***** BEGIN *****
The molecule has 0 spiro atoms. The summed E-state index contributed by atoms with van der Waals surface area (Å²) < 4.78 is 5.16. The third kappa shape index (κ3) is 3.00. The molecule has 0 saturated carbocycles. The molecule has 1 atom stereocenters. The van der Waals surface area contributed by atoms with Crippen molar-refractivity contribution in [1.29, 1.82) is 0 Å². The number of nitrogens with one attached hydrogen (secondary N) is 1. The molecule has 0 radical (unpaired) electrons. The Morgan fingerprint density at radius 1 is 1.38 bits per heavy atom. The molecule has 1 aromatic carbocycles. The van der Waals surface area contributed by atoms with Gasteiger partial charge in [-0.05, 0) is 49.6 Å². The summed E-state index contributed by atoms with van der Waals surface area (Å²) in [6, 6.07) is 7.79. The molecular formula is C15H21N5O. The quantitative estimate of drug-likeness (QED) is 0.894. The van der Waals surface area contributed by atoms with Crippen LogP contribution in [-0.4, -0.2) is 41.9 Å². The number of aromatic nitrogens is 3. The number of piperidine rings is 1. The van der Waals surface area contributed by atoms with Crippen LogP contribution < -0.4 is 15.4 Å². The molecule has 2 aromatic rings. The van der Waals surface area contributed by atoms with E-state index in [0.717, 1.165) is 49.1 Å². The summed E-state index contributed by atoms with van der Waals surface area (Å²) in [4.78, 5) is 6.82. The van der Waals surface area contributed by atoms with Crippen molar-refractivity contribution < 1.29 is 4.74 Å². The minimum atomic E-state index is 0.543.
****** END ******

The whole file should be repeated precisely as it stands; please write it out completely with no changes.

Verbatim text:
The molecule has 0 spiro atoms. The summed E-state index contributed by atoms with van der Waals surface area (Å²) < 4.78 is 5.16. The third kappa shape index (κ3) is 3.00. The molecule has 0 saturated carbocycles. The molecule has 1 atom stereocenters. The van der Waals surface area contributed by atoms with Crippen molar-refractivity contribution in [1.29, 1.82) is 0 Å². The number of nitrogens with one attached hydrogen (secondary N) is 1. The molecule has 0 radical (unpaired) electrons. The Morgan fingerprint density at radius 1 is 1.38 bits per heavy atom. The molecule has 1 aromatic carbocycles. The van der Waals surface area contributed by atoms with Gasteiger partial charge in [-0.05, 0) is 49.6 Å². The summed E-state index contributed by atoms with van der Waals surface area (Å²) in [6, 6.07) is 7.79. The molecular formula is C15H21N5O. The quantitative estimate of drug-likeness (QED) is 0.894. The van der Waals surface area contributed by atoms with Crippen LogP contribution in [-0.4, -0.2) is 41.9 Å². The number of aromatic nitrogens is 3. The number of piperidine rings is 1. The van der Waals surface area contributed by atoms with Crippen LogP contribution < -0.4 is 15.4 Å². The molecule has 2 aromatic rings. The van der Waals surface area contributed by atoms with E-state index in [0.717, 1.165) is 49.1 Å². The summed E-state index contributed by atoms with van der Waals surface area (Å²) in [4.78, 5) is 6.82. The van der Waals surface area contributed by atoms with Crippen molar-refractivity contribution < 1.29 is 4.74 Å². The minimum atomic E-state index is 0.543.